The author shares his journey of generating interest about Sikh soldiers’ sacrifice after taking part in the launch of an exhibition of Indian soldiers, which was on display at the Manekshaw Centre in the Delhi Cantonment early November, commemorating a hundred years of World War I and II and his journey of chronicling the Sikh contribution in the two wars.
It was a privilege to participate as a special invitee at the ‘India and Belgium on the Centenary of Great War’ Exhibition at Manekshaw Center inaugurated by Their Majesties King Philippe and Queen Mathilde of Belgium on a special visit to India in early November to commemorate the sacrifices made by Indian soldiers in defence of Belgium and other British allies in First World War.
Conceived and crafted by the Centre for Armed Forces Historical Research and United Services Institution, this unique exhibition, on the pattern of the Flanders Fields Museum in Ypres, Belgium, inspired more interest in the subject as it had many rare photos and montages depicting Sikh soldiers in various parts of Europe during the War. The coffee table book ‘India in Flanders Fields’ authored by military historians Rana Tej Partap Singh Chhina and Dominiek Dendooven, released on the occasion, is a pictorial journey in nostalgia.
It was a momentous occasion to listen to the Belgian socialist and present Minister-president of the French speaking community Rudy W. G. Demotte showering praise on the Sikh turban and Sikh culture. An expert in this own right, the first secretary of the Belgian embassy in India -Arnaud Gaspart gladly accepted two books on Sikh contribution in World Wars I and II and promised to do more for generating awareness about the sacrifice of thousands of Sikh soldiers.
“It is a good feeling that there is renewed interest in the contribution of Sikh soldiers during the two World Wars, than it was when I embarked on this search 18 years ago, in 1999, dedicated to the Tri-centennial celebrations of the Birth of the Khalsa.”
Sikh military history is no longer an unexplored area, though still much work needs to be done. As the centennial commemorations for World War I and II are afoot worldwide, especially in Commonwealth countries, it is a good feeling that there is renewed interest in the contribution of Sikh soldiers during the two World Wars, than it was when I embarked on this search 18 years ago in 1999, dedicated to the Tri-centennial celebrations of the Birth of the Khalsa.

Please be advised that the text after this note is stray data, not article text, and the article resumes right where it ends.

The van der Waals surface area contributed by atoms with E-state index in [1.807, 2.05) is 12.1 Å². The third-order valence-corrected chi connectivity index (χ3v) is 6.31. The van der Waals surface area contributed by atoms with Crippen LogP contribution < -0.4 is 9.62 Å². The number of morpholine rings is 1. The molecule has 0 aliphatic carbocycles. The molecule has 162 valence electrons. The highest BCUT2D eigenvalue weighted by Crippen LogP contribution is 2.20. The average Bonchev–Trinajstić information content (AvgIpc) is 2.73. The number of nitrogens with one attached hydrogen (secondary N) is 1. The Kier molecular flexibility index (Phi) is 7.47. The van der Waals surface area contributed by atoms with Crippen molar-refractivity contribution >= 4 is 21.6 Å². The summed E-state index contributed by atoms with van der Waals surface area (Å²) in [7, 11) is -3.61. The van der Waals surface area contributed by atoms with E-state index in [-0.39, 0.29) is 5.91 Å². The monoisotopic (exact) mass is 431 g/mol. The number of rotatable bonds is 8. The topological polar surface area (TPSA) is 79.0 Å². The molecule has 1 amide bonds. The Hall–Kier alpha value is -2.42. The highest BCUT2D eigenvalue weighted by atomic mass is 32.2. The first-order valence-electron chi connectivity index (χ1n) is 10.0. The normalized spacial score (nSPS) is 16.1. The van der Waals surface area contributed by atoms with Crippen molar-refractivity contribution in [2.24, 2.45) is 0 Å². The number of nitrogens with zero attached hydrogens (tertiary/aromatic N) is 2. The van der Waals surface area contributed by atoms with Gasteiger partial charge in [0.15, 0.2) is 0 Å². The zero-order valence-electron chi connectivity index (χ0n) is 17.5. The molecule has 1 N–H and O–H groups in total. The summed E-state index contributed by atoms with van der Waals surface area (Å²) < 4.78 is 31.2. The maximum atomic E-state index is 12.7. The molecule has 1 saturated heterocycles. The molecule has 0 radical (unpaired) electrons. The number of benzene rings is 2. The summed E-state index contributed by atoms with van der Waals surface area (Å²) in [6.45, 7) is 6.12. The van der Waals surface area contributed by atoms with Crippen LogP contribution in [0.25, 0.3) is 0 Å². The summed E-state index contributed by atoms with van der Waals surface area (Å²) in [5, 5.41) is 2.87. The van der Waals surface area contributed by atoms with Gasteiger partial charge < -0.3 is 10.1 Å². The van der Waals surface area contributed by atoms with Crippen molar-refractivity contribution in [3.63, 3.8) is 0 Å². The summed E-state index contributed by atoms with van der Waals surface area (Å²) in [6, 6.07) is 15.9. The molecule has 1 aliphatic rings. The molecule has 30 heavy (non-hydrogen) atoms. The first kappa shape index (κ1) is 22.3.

On display at the exhibition were photos of first World War ace pilot Hardit Singh Malik and erstwhile king -Maharaja Bhupinder Singh Patiala but the centre of attraction was the Sikh soldiers dressed in war attire with their graceful and martial personalities.
Travelling world-wide and plunging into the archives of the Commonwealth War Graves Commission, I have painstakingly chronicled thousands of names of Sikh soldiers who sacrificed the lives as soldiers of the British army, fighting for the defence of Great Britain, Belgium, France, Italy and other allies of Great Britain.
“Presently, I have 44 thousand names and I am still counting. My mission continues. ”
“In the last two world wars 83,005 turban wearing Sikh soldiers were killed and 109,045 were wounded. They all died or were wounded for the freedom of Britain and the world, and during shell fire, with no other protection but the turban, the symbol of their faith.” says General Sir Frank Messervy K. C. S.I, K. B. E., C. B., D. S. O., in the foreword of Colonel F T Bridwood OBE book, “The Sikh Regiment in the Second World War.”
Meeting family members in Punjab of some of the World War veterans, especially in the historic city of Sultanwind, brings tears and there is a different kind of hearty joy when sons and daughters of Sikh soldiers and their European officers who died alongside Sikh soldiers hug and embrace you in gratitude for enumerating their names and contribution. When Harpreet Singh Bhatti showed the medals of his great grandfather to military history author Dominiek Dendooven in April 2015, he not only made himself happy by sharing his forefathers’ laurels, he instilled deep satisfaction in me too.
Sikh soldiers went to the World Wars as loyal imperialist forces. Many went to war to keep the Sikh martial race tradition alive. Many others embraced war as they felt that they had a role to play in the fight for justice, peace and the Sikh spirit of Sarbat da Bhala -welfare of humankind; there were others who thought that it would help highlight the cause of Sikh self-rule and many others joined for simple pecuniary reasons. Nevertheless, whatever their motivation, to go to foreign lands, fight in climates they are not used to, under most trying circumstances and then do the ultimate sacrifice requires grit and determination which prowess was abundantly displayed during the two wars.
Presently, I have 44 thousand names and I am still counting. I am now focussing on Africa and Middle East and have found hundreds of Sikh soldiers died forgotten by their families and the Sikh community. To trace the untraceable is a daunting task but it has to be done. My mission continues.